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BREAKING: Court Of Appeals Decides In Favor Of Owners

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DeMaurice Smith may have to take a break from CBA negotiations to understand what may be happening to unsigned free agents and rookies. The Court has delivered a partial ruling on the lockout.
DeMaurice Smith may have to take a break from CBA negotiations to understand what may be happening to unsigned free agents and rookies. The Court has delivered a partial ruling on the lockout.

It appears that the Eighth Circuit U.S. Court of Appeals could wait no longer for the NFL and NFLPA to reach a new CBA. After hearing the arguments from both sides a little more than a month ago, the three judges urged the sides to reach an agreement before the judges were forced to intervene. While recent CBA negotiations have allowed some hope to creep into football fan's collective consciousness, it apparently hasn't moved fast enough. The judges handed down a 34-page ruling on a portion of the litigation, while leaving other major hurdles unaddressed. 

The court has ruled that the lockout can stand. In the last few pages of the decision, however, they provided a loophole that hints of the warning 'neither side will be happy with our rulings'. Rookies and free agents, players not currently under contract, were not included in who could be locked out. From ProFootballTalk.com:

But the clock finally has run out.  The Eighth Circuit has posted at its website a 34-page decision that strikes down Judge Nelson’s decision and allows the lockout to continue.

Specifically, the Eighth Circuit ruled that the Norris-LaGuardia Act prevents courts from issuing orders that end strikes or lockouts.  Judge Bye, to no surprise, disagreed with the ruling.

While it appears to be a big win for the NFL, it wasn’t unexpected.  And it’s far from the complete win the NFL wanted at this stage.  As to the critically important question of whether the nonstatutory labor exemption survives the decertification of the NFLPA, the Eighth Circuit made no ruling — which means that even though the lockout can continue, a chance remains that the lockout later will be found to be illegal, exposing the NFL to a potential verdict of $12 billion or more if the 2011 season is lost.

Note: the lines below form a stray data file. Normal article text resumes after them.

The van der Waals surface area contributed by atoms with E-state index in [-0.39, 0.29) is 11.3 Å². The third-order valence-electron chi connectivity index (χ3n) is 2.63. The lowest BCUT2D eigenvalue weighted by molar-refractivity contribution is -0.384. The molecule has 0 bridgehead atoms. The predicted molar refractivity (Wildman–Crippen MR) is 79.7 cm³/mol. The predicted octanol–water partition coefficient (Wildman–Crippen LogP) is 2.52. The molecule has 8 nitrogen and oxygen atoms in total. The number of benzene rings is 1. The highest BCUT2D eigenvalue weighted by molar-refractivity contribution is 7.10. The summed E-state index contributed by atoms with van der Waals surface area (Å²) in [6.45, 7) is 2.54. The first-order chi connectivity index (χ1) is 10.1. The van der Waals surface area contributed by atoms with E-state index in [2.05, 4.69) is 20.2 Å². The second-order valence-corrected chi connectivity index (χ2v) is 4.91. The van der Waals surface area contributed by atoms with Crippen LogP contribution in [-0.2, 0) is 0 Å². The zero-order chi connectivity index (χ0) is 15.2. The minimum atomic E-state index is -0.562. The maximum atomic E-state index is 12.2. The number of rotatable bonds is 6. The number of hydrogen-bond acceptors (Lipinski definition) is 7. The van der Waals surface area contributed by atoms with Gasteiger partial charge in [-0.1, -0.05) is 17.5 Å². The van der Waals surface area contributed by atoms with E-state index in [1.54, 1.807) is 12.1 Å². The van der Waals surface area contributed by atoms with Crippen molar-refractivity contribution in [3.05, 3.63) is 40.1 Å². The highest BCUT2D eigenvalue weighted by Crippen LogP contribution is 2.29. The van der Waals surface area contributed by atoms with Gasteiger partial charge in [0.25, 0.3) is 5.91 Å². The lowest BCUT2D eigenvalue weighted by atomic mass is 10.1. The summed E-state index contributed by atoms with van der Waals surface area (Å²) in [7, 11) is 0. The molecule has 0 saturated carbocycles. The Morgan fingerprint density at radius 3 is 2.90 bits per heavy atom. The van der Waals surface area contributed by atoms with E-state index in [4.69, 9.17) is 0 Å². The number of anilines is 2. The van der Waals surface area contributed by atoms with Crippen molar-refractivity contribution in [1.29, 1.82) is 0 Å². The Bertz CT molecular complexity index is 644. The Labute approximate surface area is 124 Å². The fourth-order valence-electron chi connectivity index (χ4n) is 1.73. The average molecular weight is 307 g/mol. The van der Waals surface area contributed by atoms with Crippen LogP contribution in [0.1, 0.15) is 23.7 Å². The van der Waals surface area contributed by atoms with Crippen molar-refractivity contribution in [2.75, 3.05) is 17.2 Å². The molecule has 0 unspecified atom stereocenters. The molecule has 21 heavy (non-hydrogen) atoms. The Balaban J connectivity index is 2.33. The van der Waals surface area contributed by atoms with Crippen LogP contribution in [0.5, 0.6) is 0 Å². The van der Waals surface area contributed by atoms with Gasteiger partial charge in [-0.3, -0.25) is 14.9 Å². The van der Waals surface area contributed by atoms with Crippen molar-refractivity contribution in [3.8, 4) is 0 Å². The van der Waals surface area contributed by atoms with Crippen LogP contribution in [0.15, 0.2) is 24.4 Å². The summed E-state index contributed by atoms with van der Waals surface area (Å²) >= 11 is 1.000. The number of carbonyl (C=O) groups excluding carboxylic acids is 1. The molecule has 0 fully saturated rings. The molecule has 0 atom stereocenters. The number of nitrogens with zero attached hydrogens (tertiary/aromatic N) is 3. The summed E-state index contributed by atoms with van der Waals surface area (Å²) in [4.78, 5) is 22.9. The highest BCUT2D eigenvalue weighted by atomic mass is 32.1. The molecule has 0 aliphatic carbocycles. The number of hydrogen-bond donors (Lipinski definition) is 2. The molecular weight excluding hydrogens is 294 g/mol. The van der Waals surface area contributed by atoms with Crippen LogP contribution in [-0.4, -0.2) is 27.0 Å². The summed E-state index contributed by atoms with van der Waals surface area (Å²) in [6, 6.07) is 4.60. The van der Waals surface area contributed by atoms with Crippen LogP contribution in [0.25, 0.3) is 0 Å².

Mike Florio suggests that this ruling might inject a pause in the current negotiations, as both sides will need to navigate around this ruling, as demands and strategies may be tweaked.

[UPDATE}: The NFL and the NFLPA have released a joint statement.

"While we respect the court’s decision, today’s ruling does not change our mutual recognition that this matter must be resolved through negotiation. We are committed to our current discussions and reaching a fair agreement that will benefit all parties for years to come, and allow for a full 2011 season."

[/UPDATE]

Follow the jump for some tweet reactions.

Another important point from 8th: "In particular, we express no view on whether the League’s nonstatutory labor exemption ..."less than a minute ago via web Favorite Retweet Reply

 

(8th cont): "... from the antitrust laws continues after the union’s disclaimer."less than a minute ago via web Favorite Retweet Reply

 

Dominoes ... Rookies/UFAs need to be ruled on ... Nelson gets 1st crack ... Nelson likely to rule for players ... That ruling = Total chaos.less than a minute ago via web Favorite Retweet Reply

 

8th Circuit ruled NFL cannot lockout players not under contract -- i.e. rookies, free agents -- because there is no employment relationship.less than a minute ago via UberSocial for BlackBerry Favorite Retweet Reply

 

Ruling does not allow unsigned players to start signing asap -- it kicks back to Judge Nelson for a hearing, though, she'd greenlight it.less than a minute ago via UberSocial for BlackBerry Favorite Retweet Reply

 

Now this gets interesting. If Judge Susan Nelson really does greenlight unsigned players being signed, how does that shake out in the long run? Will the NFL impose rules on itself about signing players? Does the language of the contract have to include more items, that were originally handled via the CBA and the union, i.e. benefits and the like?

I'll be reading up on the court's interpretations of the Norris-LaGuardia act. Up until now, I've held a belief that the spirit of the act intending to prevent courts from always siding with big business could've prevented this take, but that appears to be incorrect.

More lockout madness. Feel free to vent or expound here. We are exactly seven days away from the supposed D-Day... stay tuned football fans.